Did you ever hear of this? That people walking past a graveyard at night would whistle as they walked? The dictionary defines this as remaining cheerful or confident in a difficult situation. How difficult a situation is this? The residents are all dead. And not just dead, but underneath 6 feet of dirt. How many of us really think they’re coming up anytime soon?
The answer to why people whistle as they walk past a graveyard is found in walking past a graveyard in the “dead” of night. The hair rises on the back of your neck and you start at every sound or noise. It’s creepy and unnerving, even though you know, yes-you KNOW, there’s nothing to be afraid of. No one is there, at least not in any sense you need to worry about. The whistling is comforting on a number of levels. First of all, it gives you something to do other than think about walking past a graveyard full of dead people in the dark of night. Secondly, you are hopefully whistling something cheerful which not only makes you feel happier but covers any of the odd little sounds that have made you so nervous in the first place. Thirdly, and most importantly, it disarms the air of the supernatural and brings it back to the realm of the human. Ghosts and creepy crawlies don’t whistle. People whistle and there is nothing more lacking in the air of the supernatural than a whistling, flesh and blood, mortal man.
Most of us spend our lives walking past the graveyard. And we whistle loudly while we do it. We are determined not to see anything further than our simple, flesh and blood lives. The whistle blocks out the sense that the world is bigger than the things we touch and see. You see, what we’re really afraid of is that when we stare into the dark, that someone will be looking back.
Continue reading “Whistling Past the Graveyard”
One thing I love about the Bible is the odd things you suddenly notice. You’ve read the same passage time and again. You can practically quote it verbatim and then suddenly you’re scratching your head and wondering how THAT got in there. Something stands out to you like a searchlight in the dark and you can’t figure out how you never noticed it before.
Yeshua rose from the dead at dawn. Now ask yourself which part of that sentence you just didn’t really notice. Dawn. He rose at dawn. Yeah, so??? Why dawn? We take it for granted that he rose first thing on the Sunday following his death on the cross on Friday. That would work if God viewed the day as we view the day.
We start our days at dawn. Sometimes before dawn. I wake up at 5:50 AM on Monday through Friday. This time of year that is definitely before dawn. I can understand Yeshua rising at dawn. I see no point in getting up before the sun can be troubled to burst over the horizon. But that’s not the way God views the day. To understand that we have to go back to Genesis. Each and every day of creation, it says the same thing. “Evening came and then morning: the first day.” [Genesis 1:5 HCSB] This is why Jewish holidays begin at sundown. For God, the day begins at sundown.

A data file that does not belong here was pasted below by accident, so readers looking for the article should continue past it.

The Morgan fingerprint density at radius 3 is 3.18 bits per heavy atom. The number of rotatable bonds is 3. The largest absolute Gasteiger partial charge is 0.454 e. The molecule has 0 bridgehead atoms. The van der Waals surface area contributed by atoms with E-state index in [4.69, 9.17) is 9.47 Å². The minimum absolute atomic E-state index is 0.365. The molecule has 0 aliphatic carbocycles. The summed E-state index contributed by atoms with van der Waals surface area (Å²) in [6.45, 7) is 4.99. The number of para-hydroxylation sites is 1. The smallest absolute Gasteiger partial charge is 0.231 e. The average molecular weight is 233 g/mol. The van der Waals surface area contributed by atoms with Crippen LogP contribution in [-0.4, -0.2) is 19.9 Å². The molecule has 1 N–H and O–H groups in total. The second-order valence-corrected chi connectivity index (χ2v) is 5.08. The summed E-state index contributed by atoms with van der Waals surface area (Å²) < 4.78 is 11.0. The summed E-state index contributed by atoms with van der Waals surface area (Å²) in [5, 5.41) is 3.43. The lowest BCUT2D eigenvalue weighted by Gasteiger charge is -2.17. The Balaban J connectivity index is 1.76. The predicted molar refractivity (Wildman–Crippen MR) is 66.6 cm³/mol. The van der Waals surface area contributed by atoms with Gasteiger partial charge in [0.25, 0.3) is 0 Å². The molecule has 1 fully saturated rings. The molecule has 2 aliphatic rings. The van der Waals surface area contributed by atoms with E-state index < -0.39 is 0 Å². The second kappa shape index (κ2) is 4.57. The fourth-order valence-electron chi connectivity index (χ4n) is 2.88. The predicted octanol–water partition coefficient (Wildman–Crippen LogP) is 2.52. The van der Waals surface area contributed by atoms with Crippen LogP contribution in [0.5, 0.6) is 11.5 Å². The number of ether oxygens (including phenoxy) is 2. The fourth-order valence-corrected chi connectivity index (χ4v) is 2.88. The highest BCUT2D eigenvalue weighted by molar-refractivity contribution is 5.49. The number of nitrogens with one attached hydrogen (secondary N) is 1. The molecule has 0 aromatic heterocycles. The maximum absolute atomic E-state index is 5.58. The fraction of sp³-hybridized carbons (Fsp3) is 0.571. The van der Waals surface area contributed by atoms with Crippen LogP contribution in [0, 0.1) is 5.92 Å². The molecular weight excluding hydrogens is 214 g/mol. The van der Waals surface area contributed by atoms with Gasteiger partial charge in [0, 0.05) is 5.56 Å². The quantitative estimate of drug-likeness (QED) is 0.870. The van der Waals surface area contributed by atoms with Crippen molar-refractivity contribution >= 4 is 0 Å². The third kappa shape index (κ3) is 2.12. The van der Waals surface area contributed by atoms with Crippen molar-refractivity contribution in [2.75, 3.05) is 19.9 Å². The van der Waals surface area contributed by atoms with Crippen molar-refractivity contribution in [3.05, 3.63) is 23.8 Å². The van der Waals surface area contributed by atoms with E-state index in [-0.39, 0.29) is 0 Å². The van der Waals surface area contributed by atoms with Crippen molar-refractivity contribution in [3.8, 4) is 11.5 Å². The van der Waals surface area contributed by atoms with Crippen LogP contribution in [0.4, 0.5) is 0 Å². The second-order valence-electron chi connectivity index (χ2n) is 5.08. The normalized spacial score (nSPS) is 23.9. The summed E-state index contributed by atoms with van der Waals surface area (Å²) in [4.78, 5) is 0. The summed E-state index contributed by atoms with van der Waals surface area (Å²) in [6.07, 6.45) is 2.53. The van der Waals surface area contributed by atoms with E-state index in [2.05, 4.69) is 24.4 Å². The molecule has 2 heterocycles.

Continue reading “Arise! Shine! For your light has come!”
I was listening to someone talk about Adam in the Garden of Eden. He talked about how the death and resurrection of Yeshua meant that we would be restored to the relationship Adam had in the Garden of Eden. This is when my Jewishness kicks in. I thought, “Well, yes…..and no.” What do I mean by that?
The relationship we will have with God based on Yeshua’s death and resurrection has its feet in the Garden of Eden. The relationship we will have towers above that relationship and explains why it is worth it for us to go through the fall of mankind to reach it. It is breathtaking that God would offer us so much. And the cost of a fallen world crippled by sin will make it all the more precious.
What was Adam’s relationship to God in the Garden? God created man to be perfect. He could walk with God face to face. He ruled a creation put under his care by God and it all worked. There were no broken relationships. No natural disasters. No famine, no drought. Death was unknown and it was all created to continue on in that way for all of eternity. Except that it wasn’t. God put everything into place knowing exactly what was going to happen. This relationship was not enough.
So what was missing from Adam’s relationship that made the fall of man necessary. Yes, necessary.
It wasn’t close enough.
Continue reading “What’s Coming is Better Than What Could Have Been”
God institutes the Day of Atonement in Leviticus 16. He describes what is to happen and why in some detail. Here’s what I noticed in this section this year.
First of all, cleanliness is directed time and again. Aaron must bathe before dressing to enter the Holy of Holies. After removing the holy garments, he must bathe again and re-dress in his regular clothing. The person who releases the Azazel (scapegoat) must bathe before re-entering the camp. The person who burns up the remains of the bull offering and the goat offering for sin must bathe before returning to the camp. Wash. Bathe. Cleanse yourself. Remember the purity of God. Be pure and present yourselves to God.
Next is an emphasis on God’s holiness. Aaron is instructed not to enter the Holy of Holies anytime he pleases. He must only enter once a year and then he must bathe and dress in holy garments after he has sacrificed to remove his sins. He must carry a pan of embers on which to place incense. The smoke must billow up so the mercy seat is obscured or the sight of God will kill him where he stands.